Market Snapshot: Dow turns higher, as U.S. stocks rise in choppy trade after strong January jobs report

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All three major U.S. stock benchmarks were rising Friday afternoon, after choppy trade, as investors digested a much stronger-than-expected January jobs report that underlined expectations for an aggressive round of rate increases by the Federal Reserve.

The Nasdaq Composite was buoyed by strong results from Amazon.com Inc., a day after earnings and a warning from Facebook parent Meta Platforms sent its shares of the social-media platform tumbling and dragged the broader market lower.

How are stock benchmarks trading?
  • The Dow Jones Industrial Average DJIA, +0.08% rose 44 points, or 0.1%, to about 35,156.
  • The S&P 500 SPX, +0.75% gained 33 points, or 0.7%, to about 4,510, after flipping between modest gains and losses in morning action.
  • The Nasdaq Composite COMP, +1.73% climbed 226 points, or 1.6%, to about 14,105.

On Thursday, the Dow slumped more than 500 points, or 1.5%, the S&P 500 dropped 2.4% and the Nasdaq Composite tumbled 3.7%.

What’s driving the market?

Stock indexes rose Friday afternoon, with the Dow Jones Industrial Average flipping into positive territory, after the government reported Friday that the U.S. economy added 467,000 jobs in January and hiring was much stronger at the end of 2021 than originally estimated.

The unemployment rate ticked up to 4% from 3.9%, while the percentage of people in the labor force ticked up to a pandemic high of 62.2%.

“We got a lot of jobs, which is fantastic news,” said Tim Courtney, chief investment officer of Exencial Wealth Advisors, in a phone interview Friday. And “it looks like we’ve got some additional people entering the workforce.”

Economists surveyed by The Wall Street Journal had forecast a payrolls rise of just 150,000 — and some had warned that a fall was possible due to hourly workers without paid sick leave being counted as without jobs. Analysts said investors had been prepared to look through a weak number, on expectations for a sharp reversal in February.

The strong January reading served to reinforce expectations the Federal Reserve will be aggressive in lifting interest rates and taking other steps to pullback on monetary stimulus as it attempts to rein in the highest inflation in decades.

“The party is kind of ending on the rate side,” said Courtney. The economy seems to have enough momentum to keep growth “strong” even if it slows from 2021.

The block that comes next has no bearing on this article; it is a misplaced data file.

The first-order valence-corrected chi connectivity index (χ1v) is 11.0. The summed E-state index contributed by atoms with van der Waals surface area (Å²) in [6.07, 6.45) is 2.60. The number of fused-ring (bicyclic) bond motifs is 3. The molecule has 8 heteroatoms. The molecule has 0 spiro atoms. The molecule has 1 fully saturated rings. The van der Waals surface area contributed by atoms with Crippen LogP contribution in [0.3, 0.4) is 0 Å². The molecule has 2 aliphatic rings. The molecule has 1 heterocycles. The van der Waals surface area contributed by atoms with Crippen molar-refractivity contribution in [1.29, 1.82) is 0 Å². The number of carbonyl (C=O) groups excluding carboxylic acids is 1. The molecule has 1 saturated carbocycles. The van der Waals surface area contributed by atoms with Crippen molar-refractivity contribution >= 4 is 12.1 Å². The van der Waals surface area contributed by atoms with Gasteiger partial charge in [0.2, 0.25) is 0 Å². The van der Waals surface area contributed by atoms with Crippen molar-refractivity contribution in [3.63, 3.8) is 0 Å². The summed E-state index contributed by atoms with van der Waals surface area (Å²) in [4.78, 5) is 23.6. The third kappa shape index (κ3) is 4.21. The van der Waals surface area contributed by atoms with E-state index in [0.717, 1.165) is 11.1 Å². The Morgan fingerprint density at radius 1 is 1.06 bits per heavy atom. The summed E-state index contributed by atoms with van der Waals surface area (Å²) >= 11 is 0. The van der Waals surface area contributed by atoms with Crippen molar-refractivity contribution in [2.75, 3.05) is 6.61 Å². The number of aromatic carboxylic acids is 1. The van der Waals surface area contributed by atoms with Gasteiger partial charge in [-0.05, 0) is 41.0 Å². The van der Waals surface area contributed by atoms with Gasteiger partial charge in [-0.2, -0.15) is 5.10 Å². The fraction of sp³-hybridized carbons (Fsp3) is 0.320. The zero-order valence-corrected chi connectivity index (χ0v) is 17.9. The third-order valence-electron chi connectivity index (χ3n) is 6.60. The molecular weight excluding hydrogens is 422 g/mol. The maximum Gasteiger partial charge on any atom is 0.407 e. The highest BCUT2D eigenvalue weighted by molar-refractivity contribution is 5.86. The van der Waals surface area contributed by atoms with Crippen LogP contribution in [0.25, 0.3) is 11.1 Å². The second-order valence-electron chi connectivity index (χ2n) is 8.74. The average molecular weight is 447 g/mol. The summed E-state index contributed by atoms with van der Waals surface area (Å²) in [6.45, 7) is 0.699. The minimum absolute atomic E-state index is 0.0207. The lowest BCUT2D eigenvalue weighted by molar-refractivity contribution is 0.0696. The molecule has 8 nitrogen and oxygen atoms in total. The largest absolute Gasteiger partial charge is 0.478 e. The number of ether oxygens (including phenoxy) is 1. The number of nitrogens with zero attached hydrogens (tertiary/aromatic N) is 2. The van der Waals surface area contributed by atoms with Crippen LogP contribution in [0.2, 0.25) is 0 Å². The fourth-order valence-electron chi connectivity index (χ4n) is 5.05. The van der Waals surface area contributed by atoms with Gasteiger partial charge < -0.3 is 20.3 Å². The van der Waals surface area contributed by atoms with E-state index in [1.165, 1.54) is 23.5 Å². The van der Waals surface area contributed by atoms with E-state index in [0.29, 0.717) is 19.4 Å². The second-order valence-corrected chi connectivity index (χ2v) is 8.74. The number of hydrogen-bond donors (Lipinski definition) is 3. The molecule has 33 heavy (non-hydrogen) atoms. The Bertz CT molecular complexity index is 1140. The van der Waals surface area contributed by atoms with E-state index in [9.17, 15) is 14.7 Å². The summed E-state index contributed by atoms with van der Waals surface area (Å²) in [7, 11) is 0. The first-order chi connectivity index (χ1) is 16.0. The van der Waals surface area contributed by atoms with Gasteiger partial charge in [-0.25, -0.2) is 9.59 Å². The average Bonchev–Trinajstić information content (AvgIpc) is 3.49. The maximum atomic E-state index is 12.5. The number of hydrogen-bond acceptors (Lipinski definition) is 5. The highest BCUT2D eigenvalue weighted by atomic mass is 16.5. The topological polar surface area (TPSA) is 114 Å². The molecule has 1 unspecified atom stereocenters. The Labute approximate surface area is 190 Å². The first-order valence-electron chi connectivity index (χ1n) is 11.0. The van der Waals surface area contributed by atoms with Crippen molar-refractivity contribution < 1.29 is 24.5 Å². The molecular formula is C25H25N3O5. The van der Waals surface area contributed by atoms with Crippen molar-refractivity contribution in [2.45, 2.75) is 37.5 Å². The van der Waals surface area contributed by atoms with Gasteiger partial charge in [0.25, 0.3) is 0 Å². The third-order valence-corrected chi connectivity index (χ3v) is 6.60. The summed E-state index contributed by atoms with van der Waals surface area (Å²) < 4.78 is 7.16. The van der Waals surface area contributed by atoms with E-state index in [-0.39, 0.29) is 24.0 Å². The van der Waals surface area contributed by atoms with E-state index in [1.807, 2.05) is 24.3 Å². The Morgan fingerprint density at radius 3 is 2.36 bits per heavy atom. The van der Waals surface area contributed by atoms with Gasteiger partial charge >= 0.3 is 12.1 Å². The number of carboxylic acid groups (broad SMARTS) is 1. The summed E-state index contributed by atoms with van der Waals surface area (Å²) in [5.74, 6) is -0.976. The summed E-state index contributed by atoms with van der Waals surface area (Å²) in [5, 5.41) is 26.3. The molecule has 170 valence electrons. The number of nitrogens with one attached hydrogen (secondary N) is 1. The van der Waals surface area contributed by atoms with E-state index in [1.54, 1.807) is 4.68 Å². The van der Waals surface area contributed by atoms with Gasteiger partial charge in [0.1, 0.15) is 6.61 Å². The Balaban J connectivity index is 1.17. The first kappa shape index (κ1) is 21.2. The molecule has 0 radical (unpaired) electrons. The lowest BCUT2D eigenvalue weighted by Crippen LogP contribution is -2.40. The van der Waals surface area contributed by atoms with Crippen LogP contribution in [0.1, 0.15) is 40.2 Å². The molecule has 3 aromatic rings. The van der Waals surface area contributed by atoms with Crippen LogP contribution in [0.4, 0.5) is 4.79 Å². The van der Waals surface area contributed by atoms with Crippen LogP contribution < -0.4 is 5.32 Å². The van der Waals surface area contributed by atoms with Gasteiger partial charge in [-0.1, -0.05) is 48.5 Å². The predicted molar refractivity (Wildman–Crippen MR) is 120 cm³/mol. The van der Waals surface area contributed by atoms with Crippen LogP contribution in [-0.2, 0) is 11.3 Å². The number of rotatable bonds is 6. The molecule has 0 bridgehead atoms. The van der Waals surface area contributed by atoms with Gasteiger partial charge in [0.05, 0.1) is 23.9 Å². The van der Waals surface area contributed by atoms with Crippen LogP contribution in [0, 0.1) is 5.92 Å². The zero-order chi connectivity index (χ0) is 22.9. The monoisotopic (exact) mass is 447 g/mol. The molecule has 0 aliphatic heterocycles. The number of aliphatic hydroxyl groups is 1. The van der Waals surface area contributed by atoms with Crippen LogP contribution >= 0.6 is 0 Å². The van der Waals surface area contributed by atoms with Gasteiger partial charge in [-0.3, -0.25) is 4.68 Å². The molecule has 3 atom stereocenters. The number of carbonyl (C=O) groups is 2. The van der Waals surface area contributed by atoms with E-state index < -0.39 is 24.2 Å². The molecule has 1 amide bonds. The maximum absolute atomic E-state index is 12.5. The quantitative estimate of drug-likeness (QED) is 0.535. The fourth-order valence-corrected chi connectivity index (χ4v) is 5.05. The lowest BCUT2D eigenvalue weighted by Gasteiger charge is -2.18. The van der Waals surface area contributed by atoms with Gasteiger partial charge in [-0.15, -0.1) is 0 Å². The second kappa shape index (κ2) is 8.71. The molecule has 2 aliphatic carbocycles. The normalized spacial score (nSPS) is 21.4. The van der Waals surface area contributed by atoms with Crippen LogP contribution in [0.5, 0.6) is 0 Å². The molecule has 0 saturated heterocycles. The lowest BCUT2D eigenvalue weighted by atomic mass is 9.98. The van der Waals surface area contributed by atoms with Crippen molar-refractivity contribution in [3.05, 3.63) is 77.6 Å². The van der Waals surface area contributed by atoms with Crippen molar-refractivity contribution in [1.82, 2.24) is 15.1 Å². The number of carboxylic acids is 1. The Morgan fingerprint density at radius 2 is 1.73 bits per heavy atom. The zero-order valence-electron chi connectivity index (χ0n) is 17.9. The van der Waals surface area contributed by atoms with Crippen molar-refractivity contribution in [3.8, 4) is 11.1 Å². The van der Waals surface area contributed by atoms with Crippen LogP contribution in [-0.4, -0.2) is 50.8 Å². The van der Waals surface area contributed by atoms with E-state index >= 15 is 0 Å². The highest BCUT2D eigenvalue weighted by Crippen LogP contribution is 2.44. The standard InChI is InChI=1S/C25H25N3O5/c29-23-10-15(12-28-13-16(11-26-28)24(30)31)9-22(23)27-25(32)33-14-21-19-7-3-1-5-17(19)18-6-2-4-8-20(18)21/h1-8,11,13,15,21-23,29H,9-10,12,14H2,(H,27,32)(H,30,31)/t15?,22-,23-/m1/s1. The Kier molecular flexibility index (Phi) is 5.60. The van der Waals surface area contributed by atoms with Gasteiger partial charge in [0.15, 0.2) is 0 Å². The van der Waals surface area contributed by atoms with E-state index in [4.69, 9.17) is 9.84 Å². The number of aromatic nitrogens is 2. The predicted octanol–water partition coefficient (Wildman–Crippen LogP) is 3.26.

The unexpectedly strong report means that “fears of the Fed being forced to act more urgently could come back to the fore and be a headwind for equities,” said Matt Peron, director of research at Janus Henderson Investors, in emailed comments. “Our fears that the first half of 2022 would be ‘choppy’ for markets are still holding and we are not out of the woods yet.”

Fed-funds traders increased bets the Federal Reserve would deliver a 50 basis point increase at its March meeting, rather than the typical move of 25 basis points. The CME FedWatch Tool showed fed-funds futures reflected a 27% chance of a half-point move, up from 14% on Thursday.

Amazon.com shares  AMZN, +15.24%  buoyed the Nasdaq after the e-commerce giant delivered blowout results late Thursday. Some $11.8 billion of the $14.3 billion fourth-quarter profit it reported was from an investment in Rivian Automotive RIVN, +2.29%, which went public in the quarter. The company also raised the cost of a Prime subscription to $139 a year from $119 a year.

Amazon shares were soaring around 14% Friday afternoon, according to FactSet.

Read: Amazon Prime is raising its price: Here’s how much it has gone up over the years

Stocks broke a four-session string of wins on Thursday after Facebook parent Meta Platforms Inc. FB, -0.85% missed sales and growth estimates. Shares slumped a record 29.4% and $232 billion fell off the company’s market value, the largest single-day decline on record for any U.S. company, according to Dow Jones Market Data.

Meta shares were down 1.3% on Friday afternoon, FactSet data show.

Read: Facebook wasn’t Thursday’s only big loser—these 16 other Nasdaq-100 stocks dropped at least 5%

Which companies are in focus?
How are other assets faring?
  • The yield on the 10-year Treasury note  TMUBMUSD10Y, 1.924% surged about 9 basis points to around 1.92%, a level last seen in late 2019. Yields and debt prices move opposite each other.
  • The ICE U.S. Dollar Index  DXY, +0.04%,  a measure of the currency against a basket of six rivals, was little changed.
  • West Texas Intermediate crude for March delivery  CLH22, +2.61% rose 2.8% to trade at $92.75 a barrel. Gold’s GCJ22, +0.23% April futures contract edged up 0.2% to trade at $1,807.80 an ounce.
  • Bitcoin BTCUSD was up 9%.
  • In European equities, the Stoxx Europe 600  SXXP, -1.38% closed 1.4% lower for a weekly decline of 0.7%. London’s FTSE 100 UKX UKX, -0.17% slipped 0.2% Friday but still gained 0.7% for the week.

—Barbara Kollmeyer contributed to this report.

This article was originally published by Marketwatch.com. Read the original article here.

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